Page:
Monday, September 21, 2009

NFL and Twitter

A nice article on the whole Twitter vs the NFL from the Green Bay Press. Discusses the current situation, potential problems and the future of social media in the NFL.

I found this one interesting because it talks about how pro-athletes are benefitting financially from this tool. I figured social media was a great way for the fans to interact with professional athletes. Little did I realize that a lot of the tweets contain brands and products that sponsor the athlete.

Imagine that. Signing an endorsement deal for millions of dollars, with the promise that you maintain over 50,000 followers and mention the sports drink that’s paying your bills. It could happen.

Chad Ochocinco is a pretty active Twit and likes to keep things quite confrontational with the NFL. He's known as a prima-donna and enjoys any attention he gets. But definitely a favorite just for his over-the-top touchdown celebrations and honest opinions about the NFL and its social media policy.

Friday, September 18, 2009


Lack of time and other minor commitments have prevented me from really getting into this blog. I have a bunch of ideas, with a lot of them very closely related to the MACT program.

So I think a quick reset is in order to re-focus where this blog is going and what my goals are.

My main focus is on how professional sports are impacted by various communication technologies. There's lots of social theories out there that can look at how development of technology has impacted the business of professional sports, but also the fan.

Must be my sociology background kicking in but I'm finding it pretty amazing how a group of people, sports fans, have changed significantly over the last few years, let alone the past 100.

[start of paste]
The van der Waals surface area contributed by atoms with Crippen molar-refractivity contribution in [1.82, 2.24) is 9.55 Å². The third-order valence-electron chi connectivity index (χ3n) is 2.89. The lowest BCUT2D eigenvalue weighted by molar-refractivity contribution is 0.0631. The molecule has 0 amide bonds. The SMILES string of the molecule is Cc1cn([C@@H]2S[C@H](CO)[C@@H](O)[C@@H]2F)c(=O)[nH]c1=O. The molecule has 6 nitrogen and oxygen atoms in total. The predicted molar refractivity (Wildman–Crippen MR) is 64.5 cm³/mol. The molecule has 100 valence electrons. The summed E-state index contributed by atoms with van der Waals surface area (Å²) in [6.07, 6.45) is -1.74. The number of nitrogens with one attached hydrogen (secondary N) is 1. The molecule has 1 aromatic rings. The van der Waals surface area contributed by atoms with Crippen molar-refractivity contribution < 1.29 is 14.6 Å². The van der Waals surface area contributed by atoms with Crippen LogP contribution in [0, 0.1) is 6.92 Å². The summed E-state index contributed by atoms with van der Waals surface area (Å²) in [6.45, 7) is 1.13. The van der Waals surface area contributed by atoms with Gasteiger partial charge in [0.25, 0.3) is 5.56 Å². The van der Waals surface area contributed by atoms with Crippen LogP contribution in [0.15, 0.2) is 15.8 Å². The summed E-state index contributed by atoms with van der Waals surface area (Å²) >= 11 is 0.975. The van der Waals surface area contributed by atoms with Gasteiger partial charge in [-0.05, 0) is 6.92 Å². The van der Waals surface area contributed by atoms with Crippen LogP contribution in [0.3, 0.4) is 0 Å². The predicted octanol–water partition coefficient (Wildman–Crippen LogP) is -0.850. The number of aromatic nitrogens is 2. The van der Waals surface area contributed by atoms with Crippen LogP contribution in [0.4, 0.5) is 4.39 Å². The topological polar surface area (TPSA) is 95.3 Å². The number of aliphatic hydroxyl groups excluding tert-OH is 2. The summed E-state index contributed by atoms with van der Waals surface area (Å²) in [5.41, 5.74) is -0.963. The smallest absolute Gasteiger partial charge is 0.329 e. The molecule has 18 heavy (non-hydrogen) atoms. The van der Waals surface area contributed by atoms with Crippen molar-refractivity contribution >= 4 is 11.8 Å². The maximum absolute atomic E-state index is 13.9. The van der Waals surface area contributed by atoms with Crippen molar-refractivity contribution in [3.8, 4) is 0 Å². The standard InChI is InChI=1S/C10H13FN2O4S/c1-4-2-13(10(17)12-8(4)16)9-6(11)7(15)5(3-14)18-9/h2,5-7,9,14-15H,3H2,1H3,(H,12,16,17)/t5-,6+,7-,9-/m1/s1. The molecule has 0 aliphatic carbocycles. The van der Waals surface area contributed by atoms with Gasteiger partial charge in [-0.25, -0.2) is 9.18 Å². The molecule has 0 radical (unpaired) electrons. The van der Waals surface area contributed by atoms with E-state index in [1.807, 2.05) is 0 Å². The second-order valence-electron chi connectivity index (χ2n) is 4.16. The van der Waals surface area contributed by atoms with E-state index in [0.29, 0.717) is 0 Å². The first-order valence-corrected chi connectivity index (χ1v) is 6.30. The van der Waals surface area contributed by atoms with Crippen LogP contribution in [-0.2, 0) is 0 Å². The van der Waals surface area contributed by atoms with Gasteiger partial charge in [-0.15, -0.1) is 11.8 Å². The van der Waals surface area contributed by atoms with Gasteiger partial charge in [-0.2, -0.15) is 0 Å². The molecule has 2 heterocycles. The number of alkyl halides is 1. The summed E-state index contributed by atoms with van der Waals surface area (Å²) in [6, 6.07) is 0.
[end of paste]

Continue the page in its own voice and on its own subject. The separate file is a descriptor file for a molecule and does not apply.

I had the chance to read "Hockey Night in Canada: Sports, Identities, and Cultural Politics" by Richard Gruneau this past summer. Discusses how the sport of hockey has influenced the identity of culture of Canadians and the many contributing factors. So not exactly communications and technology related, but it still gives a sense of how important pro-sports are to a country.

New tools like Twitter, Facebook and UStream are bringing pro-athletes even closer to fans. These fans in turn are beginning to develop their own methods of getting involved with the game and gaining knowledge that isn't provided by large institutions such as broadcast media.

I'm still undecided if this will be my final research project but it's a great way for me to apply what I learn to a topic that I'm very interested in.

Tuesday, September 8, 2009

Thursday, September 3, 2009

Michael Jackson Hoax

If this is true, this makes for an interesting social experiment. Shows how fast misinformation can spread with the development of technology.

Not exactly sports related but the spread of rumors is getting faster in the professional sporting world. Twitter is leading the charge with journalists and "insiders" using the tool to send updates.